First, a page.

EghtesadOnline: By the end of the current Persian calendar year next March, 11 small-scale power plants with distributed generation systems will come on stream in Mazandaran Province, a deputy governor said.
With over $26.6 million in private investments, the power stations are under construction in different cities of the northern region, Hassan Kheirianpour was reported as saying by Bargh News.
“Mazandaran has 22 small-scale power plants producing 245 megawatts,” he said. When operational, the new units will add over 120 MW to the capacity.
“It ranks first among all provinces in investment in small power plants,” the official noted.
The projects will help reduce outages in the region as well as preserve sustainable supply to the power grid.
Small-scale electricity generation is slowly replacing big fossil-fuel driven plants, which currently are the world’s single largest contributor to greenhouse gas emissions.
As part of efforts to boost electricity generation through cleaner energy, small-scale power plants help protect the environment in the green province of Mazandaran with a long Caspian Sea coastline.
The government is trying to forge partnerships with private companies by offering incentives to expand electricity generation. The Energy Ministry guarantees the purchase of electricity generated by small-scale plants for five years.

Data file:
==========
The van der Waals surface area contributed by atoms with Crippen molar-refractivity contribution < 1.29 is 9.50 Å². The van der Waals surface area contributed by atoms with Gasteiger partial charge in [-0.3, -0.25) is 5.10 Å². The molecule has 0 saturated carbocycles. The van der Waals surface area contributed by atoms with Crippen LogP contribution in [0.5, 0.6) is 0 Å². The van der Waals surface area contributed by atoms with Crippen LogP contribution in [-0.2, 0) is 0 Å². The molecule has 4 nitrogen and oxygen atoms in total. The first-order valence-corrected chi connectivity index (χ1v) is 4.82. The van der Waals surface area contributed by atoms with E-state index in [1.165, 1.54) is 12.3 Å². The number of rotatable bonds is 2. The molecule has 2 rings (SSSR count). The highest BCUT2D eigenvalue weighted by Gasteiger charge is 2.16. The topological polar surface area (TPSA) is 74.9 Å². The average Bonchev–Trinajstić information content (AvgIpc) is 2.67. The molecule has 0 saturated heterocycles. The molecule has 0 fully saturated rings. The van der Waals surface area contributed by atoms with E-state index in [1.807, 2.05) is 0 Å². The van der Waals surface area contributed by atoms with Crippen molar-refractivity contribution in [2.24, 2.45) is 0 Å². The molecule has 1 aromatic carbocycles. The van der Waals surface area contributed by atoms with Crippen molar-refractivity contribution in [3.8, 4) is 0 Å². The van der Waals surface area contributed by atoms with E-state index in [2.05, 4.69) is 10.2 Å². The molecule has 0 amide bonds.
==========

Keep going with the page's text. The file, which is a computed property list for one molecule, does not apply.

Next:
Private investors in small-scale electricity generation plants can earn $1,200 from producing and selling a kilowatt of power.
Establishing a major power plant with 500 MW capacity requires at least 50 hectares of land and 10-15 kilometers of gas pipelines to supply the plant that will ruin large tracts of farmlands. This is while a 25 MW power plant needs less than 0.3 hectares.
To build a big power plant the government should spend 15 trillion rials ($50 million) while a small plant (25 MW or less) can be built with 500 billion rials ($1.6 million).
Distributed generation refers to electricity produced in small quantities near the point of use, as alternative or supplement to traditional centralized grid-connected power.
It reduces the cost and complexity associated with transmission and distribution, while offsetting peak electricity demand and stabilizing the local grid. Most small-scale units in Iran are powered by diesel.
Due to rising demand, production of DG power plants has increased 21% compared to last year.
Electricity production generated with the help of DG systems has risen by over 170 MW and surpassed 800 megawatts.
Several small-scale power plants with DG system joined the national grid last year in Kerman, Zanjan, Yazd and Khuzestan provinces.